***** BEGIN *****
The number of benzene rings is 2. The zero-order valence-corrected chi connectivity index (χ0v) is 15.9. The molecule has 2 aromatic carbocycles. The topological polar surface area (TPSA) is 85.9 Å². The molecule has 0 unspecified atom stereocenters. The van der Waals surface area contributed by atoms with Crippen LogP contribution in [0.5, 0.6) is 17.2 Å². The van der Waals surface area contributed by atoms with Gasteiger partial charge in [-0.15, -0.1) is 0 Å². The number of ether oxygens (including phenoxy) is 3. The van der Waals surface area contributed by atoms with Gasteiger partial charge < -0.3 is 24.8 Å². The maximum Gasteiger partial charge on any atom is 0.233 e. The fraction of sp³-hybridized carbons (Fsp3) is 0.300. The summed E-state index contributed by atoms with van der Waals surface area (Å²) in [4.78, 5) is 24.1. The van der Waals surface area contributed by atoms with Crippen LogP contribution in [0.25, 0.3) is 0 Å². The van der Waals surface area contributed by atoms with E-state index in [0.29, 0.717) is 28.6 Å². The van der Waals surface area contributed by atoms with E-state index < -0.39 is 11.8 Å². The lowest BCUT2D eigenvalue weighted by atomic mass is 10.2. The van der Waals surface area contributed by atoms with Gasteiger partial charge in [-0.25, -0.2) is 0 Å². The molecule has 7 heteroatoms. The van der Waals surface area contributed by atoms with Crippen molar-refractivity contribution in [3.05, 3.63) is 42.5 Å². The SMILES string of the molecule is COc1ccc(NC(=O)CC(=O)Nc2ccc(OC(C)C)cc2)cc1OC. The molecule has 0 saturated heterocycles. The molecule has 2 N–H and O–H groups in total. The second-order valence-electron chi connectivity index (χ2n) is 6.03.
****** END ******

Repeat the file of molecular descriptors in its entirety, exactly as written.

The number of benzene rings is 2. The zero-order valence-corrected chi connectivity index (χ0v) is 15.9. The molecule has 2 aromatic carbocycles. The topological polar surface area (TPSA) is 85.9 Å². The molecule has 0 unspecified atom stereocenters. The van der Waals surface area contributed by atoms with Crippen LogP contribution in [0.5, 0.6) is 17.2 Å². The van der Waals surface area contributed by atoms with Gasteiger partial charge in [-0.15, -0.1) is 0 Å². The number of ether oxygens (including phenoxy) is 3. The van der Waals surface area contributed by atoms with Gasteiger partial charge < -0.3 is 24.8 Å². The maximum Gasteiger partial charge on any atom is 0.233 e. The fraction of sp³-hybridized carbons (Fsp3) is 0.300. The summed E-state index contributed by atoms with van der Waals surface area (Å²) in [4.78, 5) is 24.1. The van der Waals surface area contributed by atoms with Crippen LogP contribution in [0.25, 0.3) is 0 Å². The van der Waals surface area contributed by atoms with E-state index in [0.29, 0.717) is 28.6 Å². The van der Waals surface area contributed by atoms with E-state index < -0.39 is 11.8 Å². The lowest BCUT2D eigenvalue weighted by atomic mass is 10.2. The van der Waals surface area contributed by atoms with Gasteiger partial charge in [-0.25, -0.2) is 0 Å². The molecule has 7 heteroatoms. The van der Waals surface area contributed by atoms with Crippen molar-refractivity contribution in [3.05, 3.63) is 42.5 Å². The SMILES string of the molecule is COc1ccc(NC(=O)CC(=O)Nc2ccc(OC(C)C)cc2)cc1OC. The molecule has 0 saturated heterocycles. The molecule has 2 N–H and O–H groups in total. The second-order valence-electron chi connectivity index (χ2n) is 6.03.